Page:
Asplenium - Aspleniaceae

Asplenium rutifolium (P.J. Bergius) Kunze

Photo: BT. Wursten

Photo: P. Ballings

Photo: P. Ballings

Photo: P. Ballings

Photo: P. Ballings






Caenopteris rutifolium P.J. Bergius
Asplenium achilleifolium (Lam.) C.Chr.
Asplenium bipinnatum (Forssk.) C.Chr.
Asplenium rutifolium (P.J. Bergius) Kunze var. bipinnatum (Forssk.) Schelpe
Lonchitis bipinnata Forssk.
Adiantum achilleifolium Lam.
Caenopteris disticha Spreng.
Asplenium strangeanum Pic.Serm.

Common name


Rhizome erect, up to 50 x 25 mm; rhizome scales dark brown, up to 9 x 1.2 mm, margin subentire, linear-lanceolate to narrowly triangular in outline, 4-9 x 0.8-1.2 (-2.2)mm. Fronds tufted, not proliferous, coriaceous, usually stifly erect. Stipe up to 20 cm, with scattered scales, glabrous at maturity, pale straw-coloured to matt brown when dry. Lamina 7-40 x 2.8-11 cm, 2- to 3-pinnatifid, oblong-lanceolate in outline, basal pinnae hardly or not reduced, apex gradually decrescent. Pinnae in 13-28 pairs, oblong in outline, apex tapering or rounded, up to 3-7 x 0.7-1.7 cm, shortly stalked, hairless or with few small scales below, deeply incised into linear-oblanceolate lobes but with a 2-9 lobed acroscopic basal segment or with some of the lower segments sometimes 2-fid, angled forward at c. 45°, apices rounded. Rhachis narrowly winged or ridged laterally, pale brown when dry with occasional dark brown minute scales. Sori one per lobe, oval, situated on the lateral margin, half way up the lobe, facing toward the pinnae apex, up to 0.8-5 mm; indusium entire, oblong, membranous, to 0.8 mm wide.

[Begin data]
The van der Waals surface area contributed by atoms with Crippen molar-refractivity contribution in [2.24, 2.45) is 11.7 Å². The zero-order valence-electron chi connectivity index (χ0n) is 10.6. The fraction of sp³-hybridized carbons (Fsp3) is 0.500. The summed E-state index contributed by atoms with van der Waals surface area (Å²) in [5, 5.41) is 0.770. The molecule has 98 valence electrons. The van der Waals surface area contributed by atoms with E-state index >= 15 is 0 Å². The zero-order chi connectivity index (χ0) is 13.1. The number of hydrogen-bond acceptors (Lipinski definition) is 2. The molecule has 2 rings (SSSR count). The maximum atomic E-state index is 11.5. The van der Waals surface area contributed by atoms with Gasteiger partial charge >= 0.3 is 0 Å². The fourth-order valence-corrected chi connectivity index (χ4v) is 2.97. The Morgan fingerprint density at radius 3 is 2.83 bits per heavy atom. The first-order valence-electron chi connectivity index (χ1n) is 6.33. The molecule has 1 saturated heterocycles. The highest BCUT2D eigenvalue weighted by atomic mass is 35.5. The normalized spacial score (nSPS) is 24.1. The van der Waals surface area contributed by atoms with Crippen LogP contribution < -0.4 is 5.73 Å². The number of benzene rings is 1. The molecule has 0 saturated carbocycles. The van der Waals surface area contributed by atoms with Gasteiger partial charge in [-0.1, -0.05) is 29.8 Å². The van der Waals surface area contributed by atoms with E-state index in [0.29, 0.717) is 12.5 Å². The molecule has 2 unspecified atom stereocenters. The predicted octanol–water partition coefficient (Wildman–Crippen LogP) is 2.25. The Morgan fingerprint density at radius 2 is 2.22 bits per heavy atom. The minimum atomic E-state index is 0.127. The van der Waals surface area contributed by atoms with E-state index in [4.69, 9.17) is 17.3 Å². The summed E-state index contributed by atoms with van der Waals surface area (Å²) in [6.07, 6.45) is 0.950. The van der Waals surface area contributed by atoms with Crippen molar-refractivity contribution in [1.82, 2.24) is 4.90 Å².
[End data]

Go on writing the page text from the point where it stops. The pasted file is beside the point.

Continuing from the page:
Confusion possible with A. theciferum; A. rutifolium has sori born on the side margins not on the tips of the ultimate lobes. It resembles A. dregeanum; A. rutifolium is not gemmiferous.


Rutifolium: with leaves like Ruta, a genus of the Rutaceae family.


Deeply shaded moist and dry evergreen forest, riverine forest.

Distribution worldwide

Africa, Madagascar, Mascarene Isl., Yemen.

Distribution in Africa

Burundi, Dem. Republic of Congo, Kenya, Malawi, Mozambique, Rwanda, South Africa, Swaziland, Tanzania , Uganda, Zimbabwe.

Growth form

Epiphytic, lithophytic, terrestrial.


  • Beentje, H.J. (2008) Aspleniaceae.Flora of Tropical East Africa, Pages 56 - 57. (Includes a picture).
  • Burrows, J.E. (1990) Southern African Ferns and Fern Allies. Frandsen, Sandton. Pages 236 - 238. (Includes a picture).
  • Crouch, N.R., Klopper, R.R., Burrows, J.E. & Burrows, S.M. (2011) Ferns of Southern Africa, A comprehensive guide. Struik Nature. Pages 630 - 631. (Includes a picture).
  • Fisher, E. & Lobin, W. (2023) Synoptic Revision of Aspleniaceae (Asplenium, Hymenasplenium) of Rwanda. Magnolia Press, New Zealand. Page 41.
  • Jacobsen, W.B.G. (1983) The Ferns and Fern Allies of Southern Africa. Butterworths, Durban and Pretoria. Pages 374 - 376. (Includes a picture).
  • Roux, J.P. (2009) Synopsis of the Lycopodiophyta and Pteridophyta of Africa, Madagascar and neighbouring islands. Strelitzia 23, South African National Biodiversity Institute, Pretoria. Pages 95 - 96.
  • Roux, J.P. (2001) Conspectus of Southern African Pteridophyta.Southern African Botanical Diversity Network Report, 13 Page 170.
  • Schelpe, E.A.C.L.E. (1970) Pteridophyta.Flora Zambesiaca, 0 Pages 185 - 187. (Includes a picture).